About 150 people working the third shift walked out of the General Motors Fairfax assembly plant at exactly 11:59 p.m. Sunday.
They, along with hundreds more employees of the plant, are prepared for a long slog after contract negotiations between the United Auto Workers and General Motors in Detroit reached a standstill over the weekend.
“For as long as it takes,” said Clarence Brown, president of the UAW Local 31, which represents workers at GM’s assembly plant in Kansas City, Kansas. “We are in solidarity.”
Nearly 50,000 members walked off the job at GM plants as the union pushed for better wages, profit sharing and job security along with changes to the company’s treatment of temporary workers.
Brown said employees began picketing right after midnight. By 9:30 Monday morning, dozens held signs at the various entrances to the plant on Fairfax Trafficway. All the workers approached by The Star referred questions to the union hall.
“This is not just for union people,” Brown said. “The livelihood of this country is at stake here as far as I’m concerned.”
GM’s Kansas City plant produces the Chevy Malibu sedan and the Cadillac XT4 crossover SUV. The nearly 5 million-square-foot plant employs 2,421 total employees, including about 2,200 hourly workers. UAW members can receive $250 per week in strike pay.
The national strike idled factory lines at 53 GM facilities, including 33 manufacturing sites and 22 parts distribution warehouses. It’s the first national strike by the union since a two-day walkout in 2007. UAW members at Fiat Chrysler and Ford continued working under contract extensions.
Ford’s Kansas City Assembly Plant in Claycomo, which makes the F-150 pickup and the Transit van, employs about 6,900 hourly workers.
Any agreement reached with GM will serve as a template for UAW talks with the other two companies.
GM officials on Friday offered to build a new all-electric pickup truck at a factory in Detroit that is slated to close next year, according to The Associated Press. The automaker also offered to open an electric vehicle battery plant in Lordstown, Ohio, where GM’s plant has already stopped making cars.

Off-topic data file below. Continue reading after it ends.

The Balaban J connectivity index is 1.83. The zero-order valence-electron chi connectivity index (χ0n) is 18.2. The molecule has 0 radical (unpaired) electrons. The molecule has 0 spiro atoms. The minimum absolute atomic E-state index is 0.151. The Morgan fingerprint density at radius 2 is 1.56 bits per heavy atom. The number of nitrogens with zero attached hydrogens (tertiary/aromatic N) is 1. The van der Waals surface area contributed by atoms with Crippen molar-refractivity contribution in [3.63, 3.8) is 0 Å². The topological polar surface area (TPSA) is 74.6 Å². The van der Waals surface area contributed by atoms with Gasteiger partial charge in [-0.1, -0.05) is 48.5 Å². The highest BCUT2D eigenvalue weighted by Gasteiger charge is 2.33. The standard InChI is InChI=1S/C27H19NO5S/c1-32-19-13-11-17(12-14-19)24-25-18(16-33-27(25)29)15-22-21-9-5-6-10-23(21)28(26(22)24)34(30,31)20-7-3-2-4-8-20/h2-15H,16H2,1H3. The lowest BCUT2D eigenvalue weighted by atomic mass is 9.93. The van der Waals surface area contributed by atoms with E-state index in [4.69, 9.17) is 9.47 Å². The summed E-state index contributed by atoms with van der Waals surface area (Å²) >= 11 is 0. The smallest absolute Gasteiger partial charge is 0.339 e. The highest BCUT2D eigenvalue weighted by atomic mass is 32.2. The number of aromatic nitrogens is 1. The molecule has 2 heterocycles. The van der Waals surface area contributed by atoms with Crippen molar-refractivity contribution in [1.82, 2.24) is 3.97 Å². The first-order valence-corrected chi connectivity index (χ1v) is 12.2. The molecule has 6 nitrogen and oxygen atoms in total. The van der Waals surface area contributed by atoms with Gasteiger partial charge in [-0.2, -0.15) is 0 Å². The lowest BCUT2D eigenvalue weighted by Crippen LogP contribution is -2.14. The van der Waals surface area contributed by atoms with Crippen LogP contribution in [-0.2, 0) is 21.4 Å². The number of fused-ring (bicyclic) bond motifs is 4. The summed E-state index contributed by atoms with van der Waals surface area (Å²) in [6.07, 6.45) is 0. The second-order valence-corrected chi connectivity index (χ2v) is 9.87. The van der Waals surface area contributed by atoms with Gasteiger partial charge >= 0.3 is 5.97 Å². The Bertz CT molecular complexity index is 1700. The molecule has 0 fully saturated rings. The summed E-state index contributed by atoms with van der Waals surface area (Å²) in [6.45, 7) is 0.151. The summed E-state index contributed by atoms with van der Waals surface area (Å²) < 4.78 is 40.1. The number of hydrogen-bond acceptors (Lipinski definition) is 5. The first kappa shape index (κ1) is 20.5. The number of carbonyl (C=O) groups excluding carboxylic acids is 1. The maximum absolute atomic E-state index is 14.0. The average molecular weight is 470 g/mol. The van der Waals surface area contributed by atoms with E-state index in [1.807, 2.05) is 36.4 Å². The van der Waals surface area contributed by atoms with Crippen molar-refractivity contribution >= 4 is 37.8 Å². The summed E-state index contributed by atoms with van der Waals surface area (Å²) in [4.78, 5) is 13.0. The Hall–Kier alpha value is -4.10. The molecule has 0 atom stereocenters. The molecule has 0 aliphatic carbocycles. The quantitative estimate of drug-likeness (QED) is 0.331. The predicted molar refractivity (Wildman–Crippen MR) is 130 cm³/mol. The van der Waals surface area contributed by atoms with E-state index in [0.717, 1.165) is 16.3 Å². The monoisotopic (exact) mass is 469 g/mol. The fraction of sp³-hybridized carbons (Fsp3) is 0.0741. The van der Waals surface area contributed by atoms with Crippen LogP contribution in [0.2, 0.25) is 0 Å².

In addition, GM officials said they offered the union increased pay over the next four years, an improved profit sharing plan and a one-time payment of $8,000 to workers upon ratification of the contract. It also pledged to maintain its “nationally-leading health care benefits.”
“We presented a strong offer that improves wages, benefits and grows U.S. jobs in substantive ways and it is disappointing that the UAW leadership has chosen to strike at midnight tonight,” GM said in a statement Sunday. “We have negotiated in good faith and with a sense of urgency. Our goal remains to build a strong future for our employees and our business.”
The automaker says the average hourly worker earns about $90,000 per year.
The company says the Kansas City plant provided about $217 million in annual wages last year.
The standoff comes as President Donald Trump’s trade war with China continues to wear on U.S. manufacturers. Trade tensions have stirred fears of an economic slowdown. And halting GM’s work stands to disrupt local economies in several swing states.
Even decades removed from its its top employment levels, auto manufacturing continues to account for a huge chunk of the American economy: The Alliance of Auto Manufacturers says the broader vehicle industry supports 9.9 million jobs and historically accounts for about 3% of gross domestic product.
With increasing numbers of work stoppages, polling data show the public has become increasingly supportive of organized labor. A Gallup poll in late August found that 64% of Americans approve of unions, up from below 50% a decade ago.
Asked about the possibility of federal mediation on Monday, the president said it’s possible if the company and union want it.
“Hopefully they’ll be able to work out the GM strike quickly,” Trump said before leaving the White House for New Mexico. “Hopefully, they’re going to work it out quickly and solidly.”
Several Democratic presidential candidates, including Joe Biden, Bernie Sanders and Elizabeth Warren, have expressed solidarity with the UAW and urged GM to negotiate.
Brown, a 13-year veteran of the Fairfax plant, blamed the automaker for shuttering U.S. factories while investing in Mexico and China. The automaker announced plans last year to close four U.S. factories.
The UAW is targeting GM at a time of record profits. The automaker made $8.1 billion in net profit last year. But the company is aiming to realign its factories to better meet the needs of the fast-changing auto market. It also wants to control costs to be more competitive with the makers of foreign nameplate cars.
But Brown noted that GM benefited from a government bailout in 2009.
“We built first class cars. American people bought them, they loved them. And where do you think they got their money? From selling cars we helped make,” he said. “We are still making those cars and trucks for them to this day to record profits.”